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Liverpool sale takes new twist with European consortium set to rival Saudi-Qatari bid

Chris Byfield

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Liverpool sale takes new twist with European consortium set to rival Saudi-Qatari bid

Fenway Sports Group’s sale of Liverpool has taken a new twist, with a European consortium rivalling a Saudi-Qatari bid for the club, according to a fresh report.

Last month reports emerged that FSG had put Liverpool up for sale, with a complete sales presentation having been produced for interested parties.

Moreover, Goldman Sachs and Morgan Stanley were said to have been retained to assist the American owners with the sales process.

FSG then released a statement claiming they would “consider new shareholders” if they were in the “best interests of Liverpool as a club.”

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However, the FSG, who bought the Merseyside club in 2010, added they were “fully committed to the success of Liverpool, both on and off the pitch.”

There has since been speculation over who the Americans may choose to sell the club to. Several publications have cited interested parties from the Middle East and the US, but a fresh report is now claiming a European consortium could be in the frame.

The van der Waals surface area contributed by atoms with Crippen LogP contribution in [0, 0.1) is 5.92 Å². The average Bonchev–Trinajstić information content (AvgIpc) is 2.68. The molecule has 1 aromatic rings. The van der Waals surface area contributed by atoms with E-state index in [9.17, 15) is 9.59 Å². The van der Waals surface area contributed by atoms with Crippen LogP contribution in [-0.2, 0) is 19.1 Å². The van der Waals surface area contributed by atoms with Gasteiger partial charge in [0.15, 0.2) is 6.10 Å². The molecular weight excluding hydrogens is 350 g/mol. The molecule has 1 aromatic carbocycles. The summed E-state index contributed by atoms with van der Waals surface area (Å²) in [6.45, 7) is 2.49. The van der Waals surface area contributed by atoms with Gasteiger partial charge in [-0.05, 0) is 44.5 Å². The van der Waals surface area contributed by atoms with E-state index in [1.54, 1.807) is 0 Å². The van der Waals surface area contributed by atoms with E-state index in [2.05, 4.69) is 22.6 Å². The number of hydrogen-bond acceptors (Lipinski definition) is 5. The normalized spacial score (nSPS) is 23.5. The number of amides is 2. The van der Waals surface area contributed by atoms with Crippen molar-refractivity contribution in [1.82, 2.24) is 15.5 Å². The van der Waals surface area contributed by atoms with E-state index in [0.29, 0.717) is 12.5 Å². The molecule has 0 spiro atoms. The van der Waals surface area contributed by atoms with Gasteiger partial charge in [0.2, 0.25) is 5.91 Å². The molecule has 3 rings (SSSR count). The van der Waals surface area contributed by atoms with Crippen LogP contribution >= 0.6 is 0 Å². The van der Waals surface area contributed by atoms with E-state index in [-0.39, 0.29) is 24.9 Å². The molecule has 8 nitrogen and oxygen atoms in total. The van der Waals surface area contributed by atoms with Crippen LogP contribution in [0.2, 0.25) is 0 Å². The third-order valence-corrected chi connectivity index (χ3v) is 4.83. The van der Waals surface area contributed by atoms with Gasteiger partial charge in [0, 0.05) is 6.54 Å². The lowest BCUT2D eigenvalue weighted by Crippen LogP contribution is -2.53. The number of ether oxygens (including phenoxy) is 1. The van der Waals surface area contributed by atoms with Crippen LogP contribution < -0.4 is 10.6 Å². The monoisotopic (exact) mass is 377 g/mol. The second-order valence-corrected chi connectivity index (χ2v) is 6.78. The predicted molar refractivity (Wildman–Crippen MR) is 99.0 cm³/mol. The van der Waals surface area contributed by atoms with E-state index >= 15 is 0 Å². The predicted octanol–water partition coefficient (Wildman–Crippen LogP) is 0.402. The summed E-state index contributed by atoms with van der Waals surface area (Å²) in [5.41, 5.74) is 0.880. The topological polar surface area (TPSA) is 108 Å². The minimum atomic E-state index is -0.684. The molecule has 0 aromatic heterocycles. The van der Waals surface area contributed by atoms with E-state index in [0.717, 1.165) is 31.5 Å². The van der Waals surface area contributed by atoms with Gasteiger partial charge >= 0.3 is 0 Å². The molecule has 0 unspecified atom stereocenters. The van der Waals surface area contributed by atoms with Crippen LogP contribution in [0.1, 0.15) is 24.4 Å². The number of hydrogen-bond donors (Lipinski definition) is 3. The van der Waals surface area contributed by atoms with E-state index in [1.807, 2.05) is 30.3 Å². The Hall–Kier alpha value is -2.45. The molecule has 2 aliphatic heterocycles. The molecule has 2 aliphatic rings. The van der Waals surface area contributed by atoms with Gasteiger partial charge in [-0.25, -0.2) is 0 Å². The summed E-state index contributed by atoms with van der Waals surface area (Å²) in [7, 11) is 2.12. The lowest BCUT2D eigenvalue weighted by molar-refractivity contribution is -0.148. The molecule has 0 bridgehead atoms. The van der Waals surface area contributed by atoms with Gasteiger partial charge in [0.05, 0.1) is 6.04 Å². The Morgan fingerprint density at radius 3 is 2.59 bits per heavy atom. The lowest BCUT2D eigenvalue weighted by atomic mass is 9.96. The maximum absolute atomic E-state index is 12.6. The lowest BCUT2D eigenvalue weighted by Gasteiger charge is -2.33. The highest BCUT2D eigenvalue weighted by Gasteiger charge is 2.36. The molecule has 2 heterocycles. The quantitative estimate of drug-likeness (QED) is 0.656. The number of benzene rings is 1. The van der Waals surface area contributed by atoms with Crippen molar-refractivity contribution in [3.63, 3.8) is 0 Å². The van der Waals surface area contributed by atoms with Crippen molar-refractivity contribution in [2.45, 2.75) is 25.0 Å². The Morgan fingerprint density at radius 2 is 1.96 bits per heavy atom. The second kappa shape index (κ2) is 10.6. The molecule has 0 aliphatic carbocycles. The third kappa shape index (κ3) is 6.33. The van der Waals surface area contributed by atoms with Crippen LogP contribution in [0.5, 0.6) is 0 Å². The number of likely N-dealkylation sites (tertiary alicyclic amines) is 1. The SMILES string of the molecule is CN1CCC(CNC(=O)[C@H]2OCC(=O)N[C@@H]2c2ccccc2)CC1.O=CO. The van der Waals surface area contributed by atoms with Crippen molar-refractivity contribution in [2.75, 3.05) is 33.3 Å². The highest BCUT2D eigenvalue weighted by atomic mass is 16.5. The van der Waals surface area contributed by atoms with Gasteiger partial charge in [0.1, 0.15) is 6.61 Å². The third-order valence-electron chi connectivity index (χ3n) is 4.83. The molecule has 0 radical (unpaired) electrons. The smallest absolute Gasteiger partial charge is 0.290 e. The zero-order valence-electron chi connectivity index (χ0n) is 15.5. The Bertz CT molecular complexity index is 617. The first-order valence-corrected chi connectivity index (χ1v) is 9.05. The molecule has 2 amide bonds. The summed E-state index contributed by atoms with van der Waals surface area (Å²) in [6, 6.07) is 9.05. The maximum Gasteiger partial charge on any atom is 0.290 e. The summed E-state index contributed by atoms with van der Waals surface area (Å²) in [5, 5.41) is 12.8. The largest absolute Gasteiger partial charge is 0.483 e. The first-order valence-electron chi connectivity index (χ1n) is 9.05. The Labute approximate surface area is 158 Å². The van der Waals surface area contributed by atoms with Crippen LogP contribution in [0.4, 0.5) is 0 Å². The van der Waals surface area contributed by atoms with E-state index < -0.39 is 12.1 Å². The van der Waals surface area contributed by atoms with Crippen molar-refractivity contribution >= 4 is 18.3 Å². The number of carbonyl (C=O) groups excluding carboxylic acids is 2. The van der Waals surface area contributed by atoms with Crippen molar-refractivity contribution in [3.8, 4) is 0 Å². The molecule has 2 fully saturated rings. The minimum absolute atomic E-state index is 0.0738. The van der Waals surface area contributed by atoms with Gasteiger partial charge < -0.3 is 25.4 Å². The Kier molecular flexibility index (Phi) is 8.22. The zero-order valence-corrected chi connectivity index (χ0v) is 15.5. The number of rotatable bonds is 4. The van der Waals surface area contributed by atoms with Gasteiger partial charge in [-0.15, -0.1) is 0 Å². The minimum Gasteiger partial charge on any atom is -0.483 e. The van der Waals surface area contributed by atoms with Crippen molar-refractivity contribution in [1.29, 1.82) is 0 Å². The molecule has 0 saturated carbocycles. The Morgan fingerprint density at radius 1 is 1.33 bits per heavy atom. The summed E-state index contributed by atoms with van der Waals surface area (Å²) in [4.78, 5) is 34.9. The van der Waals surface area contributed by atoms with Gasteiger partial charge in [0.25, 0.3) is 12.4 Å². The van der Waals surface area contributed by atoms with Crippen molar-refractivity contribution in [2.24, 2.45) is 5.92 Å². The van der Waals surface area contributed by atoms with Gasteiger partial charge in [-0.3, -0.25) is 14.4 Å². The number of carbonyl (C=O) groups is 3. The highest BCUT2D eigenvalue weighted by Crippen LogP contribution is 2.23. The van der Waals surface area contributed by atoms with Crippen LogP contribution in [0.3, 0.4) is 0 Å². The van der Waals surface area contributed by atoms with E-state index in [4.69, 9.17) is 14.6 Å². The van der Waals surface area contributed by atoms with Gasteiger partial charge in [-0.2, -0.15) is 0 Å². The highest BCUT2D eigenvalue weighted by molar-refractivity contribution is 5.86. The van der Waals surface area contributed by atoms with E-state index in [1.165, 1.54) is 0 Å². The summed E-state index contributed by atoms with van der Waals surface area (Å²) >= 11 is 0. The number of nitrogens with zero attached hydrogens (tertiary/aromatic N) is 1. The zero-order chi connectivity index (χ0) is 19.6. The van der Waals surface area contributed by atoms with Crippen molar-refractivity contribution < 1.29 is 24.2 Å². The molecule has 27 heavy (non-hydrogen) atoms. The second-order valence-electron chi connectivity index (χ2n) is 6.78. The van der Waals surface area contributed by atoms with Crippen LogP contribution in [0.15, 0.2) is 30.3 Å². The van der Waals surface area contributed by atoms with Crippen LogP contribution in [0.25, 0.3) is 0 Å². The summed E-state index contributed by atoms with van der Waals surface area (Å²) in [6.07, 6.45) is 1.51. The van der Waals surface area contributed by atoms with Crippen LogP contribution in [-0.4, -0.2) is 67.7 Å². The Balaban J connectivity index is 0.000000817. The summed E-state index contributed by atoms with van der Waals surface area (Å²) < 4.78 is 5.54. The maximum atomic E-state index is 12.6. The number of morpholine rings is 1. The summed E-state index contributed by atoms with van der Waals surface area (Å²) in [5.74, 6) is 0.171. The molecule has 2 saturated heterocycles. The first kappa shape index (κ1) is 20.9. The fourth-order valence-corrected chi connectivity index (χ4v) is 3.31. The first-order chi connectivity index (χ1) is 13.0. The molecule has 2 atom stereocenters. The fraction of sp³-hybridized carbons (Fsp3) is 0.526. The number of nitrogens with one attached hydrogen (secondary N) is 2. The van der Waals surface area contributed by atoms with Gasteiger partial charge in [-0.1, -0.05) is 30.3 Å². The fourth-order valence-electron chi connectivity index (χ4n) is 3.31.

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European consortium to buy Liverpool?

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Sporting News has claimed a coalition of German investors is in the process of tabling a bid to FSG for Liverpool.

However, the European consortium will have to compete with an unnamed American consortium and a prospective joint Saudi-Qatari bid for the club.

However, the publication claims that the German investors are ahead of their Middle Eastern competitor in the process of tabling a bid.

Saudi Qatari bid

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A joint Saudi-Qatari consortium has emerged as a strong contender to buy Liverpool, according to Sporting News.

Investors from the two Gulf states have reportedly agreed to join forces and table a bid together, rather than becoming embroiled in a bidding war.

The prospective owners, who have “strong links to their respective states” are expected to make an initial bid worth £3.2billion for the Reds.

Featured Image Credit: Shutterstock

Topics: Football, Liverpool, Jurgen Klopp

Chris Byfield
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